5. An injection device as claimed in claim 4, characterised in that the larger diameter portion of the stepped tube connector has axially parallel slots in which projections from the rear end of the syringe carrier engage to form the lost-motion connection.
6. An injection device as claimed in claim 1, characterised in that the barrel is internally equipped with guide means, having forward and rear ends, for keeping the syringe carrier co-axial therewith.
7. An injection device as claimed in claim 6, characterised in that the spring means is a coil spring having forward and rear ends and surrounding the syringe carrier to engage a flange at said rear end and reacting against an abutment within the barrel.
8. An injection device as claimed in claim 7, characterised in that the abutment is provided by the rear end of the guide means.
9. An injection device as claimed in claim 1, characterised in that the forward end of the barrel is equipped with means for effectively altering the barrel length and thus the amount by which the needle of the syringe will project.
Description
FIELD OF THE INVENTION

This invention relates to injection devices.

BACKGROUND OF THE INVENTION

After any injection, the syringe with its needle is thrown away into a guarded enclosure, for obvious safety reasons. But removing it from a re-usable device that first fires the syringe forwards to make the needle penetrate, then pushes the syringe piston forwards to eject the dose, and which finally withdraws the syringe and needle, can itself be hazardous and time-consuming.

One answer is to discard everything, but such injection devices are complex and expensive. That is not therefore a realistic option.

However, by making the device in two parts, one being a re-usable firing mechanism with a plunger that can be released to spring forwards, and the other being a housing and guide for the syringe to which the firing mechanism can be temporarily attached, it becomes possible to contemplate throwing away this other part (still containing a syringe).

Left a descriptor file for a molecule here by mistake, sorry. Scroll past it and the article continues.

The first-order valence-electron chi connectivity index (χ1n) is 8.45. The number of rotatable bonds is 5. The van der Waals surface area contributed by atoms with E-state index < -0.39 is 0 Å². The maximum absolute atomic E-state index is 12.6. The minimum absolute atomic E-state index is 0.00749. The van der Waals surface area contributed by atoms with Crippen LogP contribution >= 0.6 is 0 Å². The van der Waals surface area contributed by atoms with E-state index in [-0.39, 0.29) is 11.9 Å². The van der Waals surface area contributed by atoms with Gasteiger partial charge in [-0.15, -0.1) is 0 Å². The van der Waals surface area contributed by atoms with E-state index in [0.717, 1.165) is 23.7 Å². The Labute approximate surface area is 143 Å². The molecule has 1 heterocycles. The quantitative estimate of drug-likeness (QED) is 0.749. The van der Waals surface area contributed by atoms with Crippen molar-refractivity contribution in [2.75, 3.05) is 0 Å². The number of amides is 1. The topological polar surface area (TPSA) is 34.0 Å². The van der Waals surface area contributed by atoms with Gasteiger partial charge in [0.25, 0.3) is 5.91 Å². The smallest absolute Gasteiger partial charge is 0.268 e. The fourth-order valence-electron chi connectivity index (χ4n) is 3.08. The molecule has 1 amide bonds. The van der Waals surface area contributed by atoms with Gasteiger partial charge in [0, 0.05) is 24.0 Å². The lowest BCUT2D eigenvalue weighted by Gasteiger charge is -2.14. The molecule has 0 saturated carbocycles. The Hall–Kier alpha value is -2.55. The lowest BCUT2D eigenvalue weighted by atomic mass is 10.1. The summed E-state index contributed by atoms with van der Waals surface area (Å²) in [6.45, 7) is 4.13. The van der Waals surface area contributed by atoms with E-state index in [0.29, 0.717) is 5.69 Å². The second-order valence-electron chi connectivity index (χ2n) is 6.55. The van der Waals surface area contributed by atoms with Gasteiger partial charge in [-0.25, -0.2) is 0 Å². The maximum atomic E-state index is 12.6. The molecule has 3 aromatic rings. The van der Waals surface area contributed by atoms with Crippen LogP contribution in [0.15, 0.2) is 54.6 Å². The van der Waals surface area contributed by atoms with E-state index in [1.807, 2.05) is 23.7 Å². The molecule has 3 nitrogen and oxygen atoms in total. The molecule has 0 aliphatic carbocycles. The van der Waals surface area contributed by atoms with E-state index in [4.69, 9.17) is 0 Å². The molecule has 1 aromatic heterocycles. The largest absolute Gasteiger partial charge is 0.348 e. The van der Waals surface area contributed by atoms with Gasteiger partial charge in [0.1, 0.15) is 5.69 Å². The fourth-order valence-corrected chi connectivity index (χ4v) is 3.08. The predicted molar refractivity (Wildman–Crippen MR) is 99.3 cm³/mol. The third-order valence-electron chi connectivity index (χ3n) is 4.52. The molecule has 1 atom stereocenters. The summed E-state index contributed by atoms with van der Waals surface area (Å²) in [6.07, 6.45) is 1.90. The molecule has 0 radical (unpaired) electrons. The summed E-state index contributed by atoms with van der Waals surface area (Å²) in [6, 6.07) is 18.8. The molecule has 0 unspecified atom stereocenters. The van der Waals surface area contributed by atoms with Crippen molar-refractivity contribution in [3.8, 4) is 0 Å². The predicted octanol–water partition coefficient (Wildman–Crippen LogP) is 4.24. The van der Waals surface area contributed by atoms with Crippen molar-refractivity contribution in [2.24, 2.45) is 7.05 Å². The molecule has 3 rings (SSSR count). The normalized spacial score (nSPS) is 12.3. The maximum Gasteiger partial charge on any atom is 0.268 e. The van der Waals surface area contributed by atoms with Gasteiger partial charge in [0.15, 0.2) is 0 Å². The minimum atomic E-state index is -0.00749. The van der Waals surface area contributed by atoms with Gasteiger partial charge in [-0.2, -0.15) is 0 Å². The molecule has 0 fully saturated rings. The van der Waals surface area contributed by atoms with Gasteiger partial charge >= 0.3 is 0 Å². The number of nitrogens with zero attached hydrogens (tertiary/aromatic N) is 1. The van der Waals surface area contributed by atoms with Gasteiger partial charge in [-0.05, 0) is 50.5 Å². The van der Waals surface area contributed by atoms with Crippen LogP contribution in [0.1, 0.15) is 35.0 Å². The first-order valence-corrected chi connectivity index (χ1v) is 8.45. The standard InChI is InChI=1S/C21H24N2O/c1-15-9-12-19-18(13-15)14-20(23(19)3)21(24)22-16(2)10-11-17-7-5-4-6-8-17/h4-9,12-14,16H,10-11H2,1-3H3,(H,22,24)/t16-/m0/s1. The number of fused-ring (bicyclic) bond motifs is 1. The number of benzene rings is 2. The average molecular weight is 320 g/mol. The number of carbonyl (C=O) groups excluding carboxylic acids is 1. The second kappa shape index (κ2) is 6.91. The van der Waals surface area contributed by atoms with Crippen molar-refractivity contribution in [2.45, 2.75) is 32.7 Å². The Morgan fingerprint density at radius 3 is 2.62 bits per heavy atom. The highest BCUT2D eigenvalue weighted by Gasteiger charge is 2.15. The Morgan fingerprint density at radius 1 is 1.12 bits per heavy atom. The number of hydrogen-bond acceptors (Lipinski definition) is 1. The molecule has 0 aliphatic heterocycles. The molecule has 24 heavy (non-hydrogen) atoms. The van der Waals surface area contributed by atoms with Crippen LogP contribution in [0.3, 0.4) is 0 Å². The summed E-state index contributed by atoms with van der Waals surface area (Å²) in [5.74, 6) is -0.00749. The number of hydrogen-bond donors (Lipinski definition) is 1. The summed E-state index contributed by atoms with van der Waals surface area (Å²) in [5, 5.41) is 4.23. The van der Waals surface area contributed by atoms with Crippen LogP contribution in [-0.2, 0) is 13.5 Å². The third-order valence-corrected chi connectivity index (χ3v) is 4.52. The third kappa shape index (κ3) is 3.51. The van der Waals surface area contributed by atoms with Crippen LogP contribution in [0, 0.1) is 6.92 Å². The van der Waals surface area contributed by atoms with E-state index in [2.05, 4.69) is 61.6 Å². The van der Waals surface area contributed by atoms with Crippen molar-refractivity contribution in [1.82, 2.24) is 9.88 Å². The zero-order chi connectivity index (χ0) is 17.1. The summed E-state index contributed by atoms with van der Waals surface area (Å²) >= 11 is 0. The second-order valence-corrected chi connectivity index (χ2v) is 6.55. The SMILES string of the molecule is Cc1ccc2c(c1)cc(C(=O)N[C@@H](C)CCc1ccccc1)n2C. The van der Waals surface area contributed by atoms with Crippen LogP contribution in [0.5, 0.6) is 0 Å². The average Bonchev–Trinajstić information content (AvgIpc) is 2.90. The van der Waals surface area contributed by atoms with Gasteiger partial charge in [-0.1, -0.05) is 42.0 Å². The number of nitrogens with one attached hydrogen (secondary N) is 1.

It is the aim of this invention to provide such a device.

SUMMARY OF THE INVENTION

According to one aspect of the present invention there is provided an injection device comprising a barrel, a syringe carrier within the barrel axially movable between a rearward position, in which the needle of a syringe carried thereby is retracted within the forward end of the barrel, and a forward position, in which the needle projects from the forward end of the barrel, spring means urging the carrier towards the rearward position, and a firing mechanism with a firing member which, when released, acts on the piston in the syringe to urge the syringe forwards and then to eject a dose, characterised in that the firing mechanism is separable from the barrel and in that there is a connector with limited freedom of axial movement at the rear end of the barrel for attachment of the firing mechanism, the connector initially being held at a rearward position by the spring means acting through the syringe carrier, but moving to a forward position, taking the syringe carrier with it, as the barrel is held against the skin by the firing device being pressed forwards, the syringe carrier then being in an intermediate position from which it can be propelled to its forward position on actuation of the firing mechanism, and the connector reverting under the influence of the spring means to its rearward position after removal of the injection device from the skin.

The spring means will act through the carrier, the syringe, the firing member and its device to cause the reversion of the connector to its rearward position.

Conveniently, the attachment is by mating screw threads, the connector being restrained against rotation with respect to the barrel.

The connector may be a stepped tube, the smaller diameter portion at the rear end providing a socket to receive the firing device, the internal forward facing shoulder formed by the step providing an abutment for the rear end of the syringe carrier, and the external, rearward facing shoulder formed by the step providing an abutment for engagement with a locking ring, fitted to the rear end of the barrel, when the connector is at its rearward position.

The syringe carrier may have a lost-motion connection with the connector, and this will define the limit of the carrier's forward movement. The larger diameter portion of the stepped tube connector may have axially parallel slots in which projections from the rear end of the syringe carrier engage to form the lost-motion connection.